The exact number of military bunkers strewn across Albania is a matter of debate. Depending on who you ask, the tally ranges from around 175,000 to some 750,000 of the burrowed, cement-and-steel, pod-like lookouts meant to protect this country on the Balkan Peninsula in southeastern Europe. The reason for this discrepancy is cryptically sinister: The mushroom-shaped cabins were built with Cold War secrecy, in the 1970s and 1980s, by a paranoia-fuelled regime. That was then. Today, three decades removed from Communist dictator Enver Hoxha, who ruled from 1944 to 1985, citizens see the omnipresent bunkers as painful reminders of a difficult past, to be sure. However, Albanians, resourceful by nature, are flipping the script, and giving the objects new lives as restaurants, bars, cafés, and even museums.
From the air, the turreted bunkers look like braille characters spilled across the landscape—embossed dots scattered in every corner of the country. The structures hide in valleys, blossom from mountainsides, and sprout along shorelines, slapped over and over by the Adriatic Sea. (A commonly used figure estimates 2.2 bunkers per square mile. Albania is nearly half the size of West Virginia.) They come in an array of sizes. A few dozen acted as command centres with mazes of rooms to wait out any war. Many served as tiny one- or two-person sentry posts. Nominally, the “pillboxes” were constructed to keep an eye on an ever-changing list of potential exterior enemies. The reality: Their raison d’être was to solidify a collective, internal, national fear.
“The vast number of bunkers shows how militarised and paranoid Albania had become during Hoxha’s rule,” says Vjeran Pavlakovic, a Cultural Studies professor at Croatia’s University of Rijeka. Pavlakovic focuses on collective memory in the Balkans. “Rather than invest in education and economic development, the regime allocated resources to isolate itself. However, post-communist Albania has proven itself ready to embrace bold interventions to deal with this architectural legacy, preserve heritage, and innovatively use an otherwise idle resource.”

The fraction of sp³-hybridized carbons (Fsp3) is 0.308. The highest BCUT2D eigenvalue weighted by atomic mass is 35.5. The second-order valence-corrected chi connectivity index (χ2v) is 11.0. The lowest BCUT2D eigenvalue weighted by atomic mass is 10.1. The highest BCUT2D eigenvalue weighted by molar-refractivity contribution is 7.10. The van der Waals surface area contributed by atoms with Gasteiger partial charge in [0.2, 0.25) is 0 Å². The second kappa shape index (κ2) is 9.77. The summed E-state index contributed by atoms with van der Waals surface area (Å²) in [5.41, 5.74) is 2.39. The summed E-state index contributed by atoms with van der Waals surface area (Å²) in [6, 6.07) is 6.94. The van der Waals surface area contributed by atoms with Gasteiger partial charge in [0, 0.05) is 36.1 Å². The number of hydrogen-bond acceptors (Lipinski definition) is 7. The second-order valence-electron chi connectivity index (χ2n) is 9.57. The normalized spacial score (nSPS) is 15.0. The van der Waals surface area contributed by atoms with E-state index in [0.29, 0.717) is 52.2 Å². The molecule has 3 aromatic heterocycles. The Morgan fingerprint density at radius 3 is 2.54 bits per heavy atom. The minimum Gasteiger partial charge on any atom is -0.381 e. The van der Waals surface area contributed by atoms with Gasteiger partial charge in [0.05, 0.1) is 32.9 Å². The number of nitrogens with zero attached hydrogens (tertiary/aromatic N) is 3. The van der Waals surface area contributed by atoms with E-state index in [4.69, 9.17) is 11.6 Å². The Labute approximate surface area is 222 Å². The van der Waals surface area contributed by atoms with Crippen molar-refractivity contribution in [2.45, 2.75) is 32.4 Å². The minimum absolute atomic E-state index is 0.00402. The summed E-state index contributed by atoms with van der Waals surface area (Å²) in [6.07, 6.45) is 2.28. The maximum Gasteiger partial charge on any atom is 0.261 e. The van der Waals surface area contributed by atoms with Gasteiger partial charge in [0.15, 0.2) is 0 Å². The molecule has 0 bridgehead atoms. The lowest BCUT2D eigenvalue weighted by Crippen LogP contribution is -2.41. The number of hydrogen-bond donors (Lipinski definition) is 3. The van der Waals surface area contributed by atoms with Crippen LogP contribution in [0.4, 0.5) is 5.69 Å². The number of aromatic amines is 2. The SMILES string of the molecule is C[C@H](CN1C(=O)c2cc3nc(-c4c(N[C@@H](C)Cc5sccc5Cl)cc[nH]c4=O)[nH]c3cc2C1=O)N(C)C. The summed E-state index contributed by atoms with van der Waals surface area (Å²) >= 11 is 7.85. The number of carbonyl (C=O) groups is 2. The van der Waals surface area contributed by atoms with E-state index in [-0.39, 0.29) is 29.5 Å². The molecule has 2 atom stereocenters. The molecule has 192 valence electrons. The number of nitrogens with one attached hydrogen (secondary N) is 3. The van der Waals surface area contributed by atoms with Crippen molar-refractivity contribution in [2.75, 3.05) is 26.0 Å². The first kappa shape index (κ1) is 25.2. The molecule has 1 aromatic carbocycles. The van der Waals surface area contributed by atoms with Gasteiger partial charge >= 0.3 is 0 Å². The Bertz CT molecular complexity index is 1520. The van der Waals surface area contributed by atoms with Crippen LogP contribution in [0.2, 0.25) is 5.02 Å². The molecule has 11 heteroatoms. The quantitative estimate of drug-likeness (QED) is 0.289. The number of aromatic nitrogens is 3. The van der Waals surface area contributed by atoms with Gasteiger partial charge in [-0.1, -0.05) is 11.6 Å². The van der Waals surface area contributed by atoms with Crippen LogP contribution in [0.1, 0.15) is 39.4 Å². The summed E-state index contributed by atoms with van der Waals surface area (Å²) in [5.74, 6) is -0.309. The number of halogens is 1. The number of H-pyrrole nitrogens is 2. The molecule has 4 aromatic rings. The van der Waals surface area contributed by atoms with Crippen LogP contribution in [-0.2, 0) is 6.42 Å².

Examples of that innovative repurposing can be found all over the country. There's a bunker-cum-tattoo parlour in Shkodër, a hamburger joint in Kavajë, and a 20-room hotel on the coast in Golem. In Tirana, Albania's capital, two museums have acted as standard-bearers for the conversion concept. Bunk’Art, Hoxha’s atomic bunker, received more than 70,000 guests during the first two months it was open in 2014. The exhibition space, which includes Hoxha’s chamber, shines a light on “the daily lives of Albanians during the regime's years.” About a 20-minute drive away, in the city centre, Bunk’Art 2 was opened in 2016. It’s 24 rooms served as the Interior Ministry’s atomic shelter.
“Bunk'Art 1 and Bunk'Art are places of memory in which both Albanians and tourists can scour the secrets of a regime and revive the past and the suffering of a people,” says Carlo Bollino, Bunk’Art’s general curator. “[To] transform as a tourist attraction … is also a way to compensate the country for the monetary, political cost and in terms of human lives paid for [the bunkers’] construction.”
Based in Zagreb, Alex Crevar writes for National Geographic Travel, among other publications. Follow him on Twitter. Australian photographer Robert Hackman travelled around Albania for the past several years, documenting the country's transition.
Lead Image: On the edge of Lake Ohrid, a Greek Orthodox shrine hides inside a bunker in Lin. PHOTOGRAPH BY ROBERT HACKMAN